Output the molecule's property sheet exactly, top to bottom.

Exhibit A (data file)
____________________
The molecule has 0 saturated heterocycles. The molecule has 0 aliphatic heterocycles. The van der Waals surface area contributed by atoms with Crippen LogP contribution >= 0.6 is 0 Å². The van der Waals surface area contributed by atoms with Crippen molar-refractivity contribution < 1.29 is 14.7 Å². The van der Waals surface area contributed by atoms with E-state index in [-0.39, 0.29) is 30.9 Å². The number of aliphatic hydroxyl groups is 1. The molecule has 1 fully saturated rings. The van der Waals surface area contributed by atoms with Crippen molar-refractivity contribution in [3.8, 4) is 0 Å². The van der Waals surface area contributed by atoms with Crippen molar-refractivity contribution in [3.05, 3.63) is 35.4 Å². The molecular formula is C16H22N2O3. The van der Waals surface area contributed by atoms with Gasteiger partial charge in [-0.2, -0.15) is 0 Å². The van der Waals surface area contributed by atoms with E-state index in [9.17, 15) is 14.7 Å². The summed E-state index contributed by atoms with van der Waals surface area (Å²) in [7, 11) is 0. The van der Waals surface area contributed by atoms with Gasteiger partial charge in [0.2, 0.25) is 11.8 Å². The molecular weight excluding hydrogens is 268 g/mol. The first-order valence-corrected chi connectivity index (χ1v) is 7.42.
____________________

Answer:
The molecule has 0 saturated heterocycles. The molecule has 0 aliphatic heterocycles. The van der Waals surface area contributed by atoms with Crippen LogP contribution >= 0.6 is 0 Å². The van der Waals surface area contributed by atoms with Crippen molar-refractivity contribution < 1.29 is 14.7 Å². The van der Waals surface area contributed by atoms with E-state index in [-0.39, 0.29) is 30.9 Å². The number of aliphatic hydroxyl groups is 1. The molecule has 1 fully saturated rings. The van der Waals surface area contributed by atoms with Crippen molar-refractivity contribution in [3.8, 4) is 0 Å². The van der Waals surface area contributed by atoms with Crippen molar-refractivity contribution in [3.05, 3.63) is 35.4 Å². The molecular formula is C16H22N2O3. The van der Waals surface area contributed by atoms with Gasteiger partial charge in [-0.2, -0.15) is 0 Å². The van der Waals surface area contributed by atoms with E-state index in [9.17, 15) is 14.7 Å². The summed E-state index contributed by atoms with van der Waals surface area (Å²) in [7, 11) is 0. The van der Waals surface area contributed by atoms with Gasteiger partial charge in [0.2, 0.25) is 11.8 Å². The molecular weight excluding hydrogens is 268 g/mol. The first-order valence-corrected chi connectivity index (χ1v) is 7.42.